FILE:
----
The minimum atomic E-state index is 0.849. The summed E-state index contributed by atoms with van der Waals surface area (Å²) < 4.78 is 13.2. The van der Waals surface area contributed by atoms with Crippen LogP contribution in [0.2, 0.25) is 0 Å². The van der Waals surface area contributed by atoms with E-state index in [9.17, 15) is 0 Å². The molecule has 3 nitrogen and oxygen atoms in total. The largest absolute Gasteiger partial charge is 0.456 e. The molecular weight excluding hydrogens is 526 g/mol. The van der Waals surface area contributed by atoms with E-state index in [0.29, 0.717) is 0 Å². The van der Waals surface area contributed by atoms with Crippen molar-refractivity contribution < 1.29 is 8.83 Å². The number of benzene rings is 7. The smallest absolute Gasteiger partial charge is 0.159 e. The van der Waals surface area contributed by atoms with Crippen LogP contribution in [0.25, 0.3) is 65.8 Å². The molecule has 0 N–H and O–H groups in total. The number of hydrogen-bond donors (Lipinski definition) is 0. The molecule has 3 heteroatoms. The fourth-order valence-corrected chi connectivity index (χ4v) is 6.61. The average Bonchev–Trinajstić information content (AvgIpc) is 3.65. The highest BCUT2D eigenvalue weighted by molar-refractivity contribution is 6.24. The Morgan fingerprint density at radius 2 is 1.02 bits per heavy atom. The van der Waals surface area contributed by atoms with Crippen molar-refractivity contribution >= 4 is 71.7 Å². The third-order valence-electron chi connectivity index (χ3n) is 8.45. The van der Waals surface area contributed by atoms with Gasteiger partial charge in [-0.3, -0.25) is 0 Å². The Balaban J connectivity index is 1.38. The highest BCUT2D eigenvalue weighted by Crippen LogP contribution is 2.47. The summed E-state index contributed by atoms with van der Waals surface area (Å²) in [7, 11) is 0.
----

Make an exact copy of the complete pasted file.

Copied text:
The minimum atomic E-state index is 0.849. The summed E-state index contributed by atoms with van der Waals surface area (Å²) < 4.78 is 13.2. The van der Waals surface area contributed by atoms with Crippen LogP contribution in [0.2, 0.25) is 0 Å². The van der Waals surface area contributed by atoms with E-state index in [9.17, 15) is 0 Å². The molecule has 3 nitrogen and oxygen atoms in total. The largest absolute Gasteiger partial charge is 0.456 e. The molecular weight excluding hydrogens is 526 g/mol. The van der Waals surface area contributed by atoms with E-state index in [0.29, 0.717) is 0 Å². The van der Waals surface area contributed by atoms with Crippen molar-refractivity contribution < 1.29 is 8.83 Å². The number of benzene rings is 7. The smallest absolute Gasteiger partial charge is 0.159 e. The van der Waals surface area contributed by atoms with Crippen LogP contribution in [0.25, 0.3) is 65.8 Å². The molecule has 0 N–H and O–H groups in total. The number of hydrogen-bond donors (Lipinski definition) is 0. The molecule has 3 heteroatoms. The fourth-order valence-corrected chi connectivity index (χ4v) is 6.61. The average Bonchev–Trinajstić information content (AvgIpc) is 3.65. The highest BCUT2D eigenvalue weighted by molar-refractivity contribution is 6.24. The Morgan fingerprint density at radius 2 is 1.02 bits per heavy atom. The van der Waals surface area contributed by atoms with Crippen molar-refractivity contribution >= 4 is 71.7 Å². The third-order valence-electron chi connectivity index (χ3n) is 8.45. The van der Waals surface area contributed by atoms with Gasteiger partial charge in [-0.3, -0.25) is 0 Å². The Balaban J connectivity index is 1.38. The highest BCUT2D eigenvalue weighted by Crippen LogP contribution is 2.47. The summed E-state index contributed by atoms with van der Waals surface area (Å²) in [7, 11) is 0.